This pastoral passage was first written for LRBC on August 7 2016. The series of posts ‘Diagnosing Spiritual Health’ is drawn from Donald Whitney’s book Ten Questions to Diagnose Your Spiritual Health (Navpress, 2001).
Love is the most important Christian character trait (although ‘love’ is not a virtue unique to Christianity, it will be defined differently). The importance and imperative to demonstrate love to others is widespread throughout Scripture, and trumps all other qualities that could be presented as marks of spiritual attainment – whether remarkable talents or spiritual gifts or great understanding or tremendous faith or self-sacrifice (1Cor. 13:1-3). Growth in love to other people is a mark of spiritual health.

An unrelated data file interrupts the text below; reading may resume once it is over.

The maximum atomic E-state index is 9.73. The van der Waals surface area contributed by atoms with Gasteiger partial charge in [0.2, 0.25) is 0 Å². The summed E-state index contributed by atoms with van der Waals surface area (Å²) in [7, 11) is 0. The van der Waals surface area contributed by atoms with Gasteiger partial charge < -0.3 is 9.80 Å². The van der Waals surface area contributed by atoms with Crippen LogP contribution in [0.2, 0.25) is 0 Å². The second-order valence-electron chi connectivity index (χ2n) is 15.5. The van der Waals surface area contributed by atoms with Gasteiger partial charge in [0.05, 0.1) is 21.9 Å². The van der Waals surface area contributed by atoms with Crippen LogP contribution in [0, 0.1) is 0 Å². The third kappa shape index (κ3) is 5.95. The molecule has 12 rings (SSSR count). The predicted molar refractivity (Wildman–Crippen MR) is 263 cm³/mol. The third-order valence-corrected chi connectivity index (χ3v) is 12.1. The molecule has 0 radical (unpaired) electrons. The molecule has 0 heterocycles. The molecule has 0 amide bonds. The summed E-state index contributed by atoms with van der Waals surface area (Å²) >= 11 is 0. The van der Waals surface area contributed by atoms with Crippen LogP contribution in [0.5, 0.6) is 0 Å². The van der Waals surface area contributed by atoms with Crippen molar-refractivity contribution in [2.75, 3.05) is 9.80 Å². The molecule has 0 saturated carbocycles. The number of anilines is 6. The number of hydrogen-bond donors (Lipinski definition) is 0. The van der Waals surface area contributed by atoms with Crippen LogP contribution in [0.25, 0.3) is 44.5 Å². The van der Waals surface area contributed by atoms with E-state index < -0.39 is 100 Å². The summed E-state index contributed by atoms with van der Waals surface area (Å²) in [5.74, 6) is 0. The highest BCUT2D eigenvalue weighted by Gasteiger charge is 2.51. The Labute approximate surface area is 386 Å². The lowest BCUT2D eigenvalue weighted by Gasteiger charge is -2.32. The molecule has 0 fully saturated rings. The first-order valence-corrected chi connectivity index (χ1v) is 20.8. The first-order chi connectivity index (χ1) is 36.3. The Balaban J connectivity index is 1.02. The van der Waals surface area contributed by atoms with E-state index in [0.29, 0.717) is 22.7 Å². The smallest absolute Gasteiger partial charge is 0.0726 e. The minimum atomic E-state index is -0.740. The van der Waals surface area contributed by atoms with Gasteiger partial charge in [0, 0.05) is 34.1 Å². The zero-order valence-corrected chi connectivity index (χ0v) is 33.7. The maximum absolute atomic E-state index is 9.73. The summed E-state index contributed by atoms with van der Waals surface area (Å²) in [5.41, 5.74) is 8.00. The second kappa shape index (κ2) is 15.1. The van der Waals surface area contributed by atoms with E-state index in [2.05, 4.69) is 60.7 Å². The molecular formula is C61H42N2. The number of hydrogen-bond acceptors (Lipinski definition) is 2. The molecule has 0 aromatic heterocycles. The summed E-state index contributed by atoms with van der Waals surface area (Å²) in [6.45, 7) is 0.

Jesus challenges people to consider the kind of love they show. He asks us not merely to love those who are our family and friends (Matt. 5:43-48); even the worst of people can do that! Jesus asks us to love those who we would not normally love. Those that we disagree with. Those that hate us. This is a difficult love to feel, and an even more difficult love to show. It is a supernatural affection that displays the continued work of grace in our lives.
Yet this is what is required of us. To love other Christians we are at odds with. To forgive those we have personal grievances with. To show care and concern for those who we have no obligation to. The love that Jesus asks us to have for others is ready to care for spiritual needs (such as the amnesty and eternal life presented in the gospel) and for temporal needs (including food, shelter, clothing, health, friendship and help in difficulties). This shows growth in grace, and is a sure sign of spiritual health. Are you becoming more loving?